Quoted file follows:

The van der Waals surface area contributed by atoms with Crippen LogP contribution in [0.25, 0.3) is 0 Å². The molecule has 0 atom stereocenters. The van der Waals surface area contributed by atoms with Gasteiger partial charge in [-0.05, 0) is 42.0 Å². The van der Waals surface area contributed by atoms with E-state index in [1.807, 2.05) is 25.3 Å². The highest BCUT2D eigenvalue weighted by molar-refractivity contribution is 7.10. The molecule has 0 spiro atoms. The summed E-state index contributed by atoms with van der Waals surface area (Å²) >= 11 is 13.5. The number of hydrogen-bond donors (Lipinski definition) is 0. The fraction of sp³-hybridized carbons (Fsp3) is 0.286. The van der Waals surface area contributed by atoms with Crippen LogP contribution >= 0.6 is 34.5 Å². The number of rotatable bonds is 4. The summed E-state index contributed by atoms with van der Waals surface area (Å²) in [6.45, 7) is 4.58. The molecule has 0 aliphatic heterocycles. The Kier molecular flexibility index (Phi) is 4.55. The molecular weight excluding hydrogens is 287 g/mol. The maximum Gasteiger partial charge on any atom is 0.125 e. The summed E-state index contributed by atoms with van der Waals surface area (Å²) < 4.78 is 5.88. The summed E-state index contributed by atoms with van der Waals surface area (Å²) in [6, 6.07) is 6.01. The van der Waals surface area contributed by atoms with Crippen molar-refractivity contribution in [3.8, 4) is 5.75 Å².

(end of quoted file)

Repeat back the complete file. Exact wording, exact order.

The van der Waals surface area contributed by atoms with Crippen LogP contribution in [0.25, 0.3) is 0 Å². The molecule has 0 atom stereocenters. The van der Waals surface area contributed by atoms with Gasteiger partial charge in [-0.05, 0) is 42.0 Å². The van der Waals surface area contributed by atoms with E-state index in [1.807, 2.05) is 25.3 Å². The highest BCUT2D eigenvalue weighted by molar-refractivity contribution is 7.10. The molecule has 0 spiro atoms. The summed E-state index contributed by atoms with van der Waals surface area (Å²) >= 11 is 13.5. The number of hydrogen-bond donors (Lipinski definition) is 0. The fraction of sp³-hybridized carbons (Fsp3) is 0.286. The van der Waals surface area contributed by atoms with Crippen LogP contribution >= 0.6 is 34.5 Å². The number of rotatable bonds is 4. The summed E-state index contributed by atoms with van der Waals surface area (Å²) in [6.45, 7) is 4.58. The molecule has 0 aliphatic heterocycles. The Kier molecular flexibility index (Phi) is 4.55. The molecular weight excluding hydrogens is 287 g/mol. The maximum Gasteiger partial charge on any atom is 0.125 e. The summed E-state index contributed by atoms with van der Waals surface area (Å²) < 4.78 is 5.88. The summed E-state index contributed by atoms with van der Waals surface area (Å²) in [6, 6.07) is 6.01. The van der Waals surface area contributed by atoms with Crippen molar-refractivity contribution in [3.8, 4) is 5.75 Å².